Baby presented with tachypnoea

Wednesday, April 7, 2010
This is a Supine  Xray of a This 2 month old male baby presented with tachypnoea who was brought  to the paediatric ward by  his parents.On examination it was found to have that the child was cyanotic.


Identify this Xray??

ANSWER

ANSWER - RIGHT SIDED CONGENITAL DIAPHRAGMATIC HERNIA with Mediastinal shift


It is a congenital malformation of the diaphragm. The most common type of CDH is a Bochdalek hernia; other types include Morgagni's hernia, diaphragm eventration and central tendon defects of the diaphragm. Malformation of the diaphragm allows the abdominal organs to push into the chest thereby impeding proper lung formation.


CDH is a life-threatening pathology in infants, and a major cause of death due to two complications: pulmonary hypoplasia and pulmonary hypertension.


Newborns with CDH often have severe respiratory distress which can be life-threatening unless treated appropriately.


Congenital diaphragmatic hernia occurs 1 in 2200 births.


It occurs more commonly on the left than the right (5:1).

Clinical Presentation
The affected baby, if not diagnosed prenatally, usually presents with respiratory distress between 12 and 24 hours after birth. Other classical signs include:
A scaphoid abdomen
Hyperexpanded chest
Cyanosis
Mediastinal shift to the opposite side


Diagnosis
The majority of diaphragmatic hernia are detected antenatally
Postnatally the diagnosis is confirmed by chest radiology, which shows loops of bowel, or other abdominal viscerae, in the thorax.
Delayed X-ray following administration of contrast via the nasogastric tube shows loops of bowel in the hemithorax, confirming the congenital diaphragmatic hernia


DDx - cystic adenomatoid malformation of the lung


Treatment
Stabilization before surgery- nasogastric aspiration, ventilation and bicarbonate infusion to correct acid-base and blood gas abnormalities


Reduction of abdominal contents and repair of the residual diaphragm with non-absorbable sutures


Postoperative ventilation and early oral feeding are recommended


Prognosis
The overall mortality is 50 to 60%
A good prognostic indicator is the position of the stomach; if it remains in the abdomen the prognosis is good; if it is in the chest the prognosis is poor.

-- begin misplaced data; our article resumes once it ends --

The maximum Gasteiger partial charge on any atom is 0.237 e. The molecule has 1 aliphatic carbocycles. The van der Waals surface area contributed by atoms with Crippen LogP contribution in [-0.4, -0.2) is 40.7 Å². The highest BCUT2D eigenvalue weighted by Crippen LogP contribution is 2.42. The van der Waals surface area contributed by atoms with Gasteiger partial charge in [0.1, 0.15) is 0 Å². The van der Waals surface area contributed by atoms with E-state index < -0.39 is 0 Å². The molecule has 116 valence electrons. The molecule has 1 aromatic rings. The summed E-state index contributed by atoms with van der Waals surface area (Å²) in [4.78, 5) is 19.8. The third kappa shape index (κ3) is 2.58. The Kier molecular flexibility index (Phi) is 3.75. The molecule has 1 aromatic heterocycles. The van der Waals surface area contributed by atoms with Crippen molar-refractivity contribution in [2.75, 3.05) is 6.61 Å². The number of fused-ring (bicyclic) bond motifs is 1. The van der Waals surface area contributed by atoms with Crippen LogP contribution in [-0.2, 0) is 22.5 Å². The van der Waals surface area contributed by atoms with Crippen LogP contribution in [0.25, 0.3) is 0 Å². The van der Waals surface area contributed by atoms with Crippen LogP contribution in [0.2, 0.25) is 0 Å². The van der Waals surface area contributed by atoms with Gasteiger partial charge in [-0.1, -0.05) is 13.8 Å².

Death is secondary to pulmonary hypoplasia.

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22 comments

  1. Anonymous Says:
  2. TOF most probably

     
  3. Anonymous Says:
  4. cavitation

     
  5. GIANNI Says:
  6. cystic adenomatoid malformation

     
  7. Anonymous Says:
  8. rt sided pneumonia( aspiration)

     
  9. Anonymous Says:
  10. right sided congenital diaphragmatic hernia

     
  11. Litzi Says:
  12. diaphragmatic hernia

     
  13. Anonymous Says:
  14. righ sided diaphramatic hernia

     
  15. saifalddin Says:
  16. ASD

     
  17. fouzia Says:
  18. diaphragmetic hernia

     
  19. Anonymous Says:
  20. TOF or right sided diaphragmatic hernia

     
  21. falat Says:
  22. diaphragmatic hernia

     
  23. Anonymous Says:
  24. diaphragmatic hearnia

     
  25. dr. niveen Says:
  26. rt side diaphragmatic hernia with rt side lung collapse with mediastinal shift to lt side

     
  27. Anonymous Says:
  28. bochdalek hernia.

    Levent from turkey

     
  29. Anonymous Says:
  30. Diaphragmatic Hernia
    Sadaf

     
  31. Manan Says:
  32. TOF most likely

     
  33. Anonymous Says:
  34. Right Diaprhagmatic hernia

    Dr Mritunjay Pao

     
  35. Anonymous Says:
  36. is that the ng tube centrally located guys?
    it gives some clue........think
    basik

     
  37. Anonymous Says:
  38. Coarctation of aorta or TOF

     
  39. Anonymous Says:
  40. RSV??

     
  41. Anonymous Says:
  42. diaphragmetic hernia

     
  43. Anonymous Says:
  44. right sided diaphragmatic hernia

     

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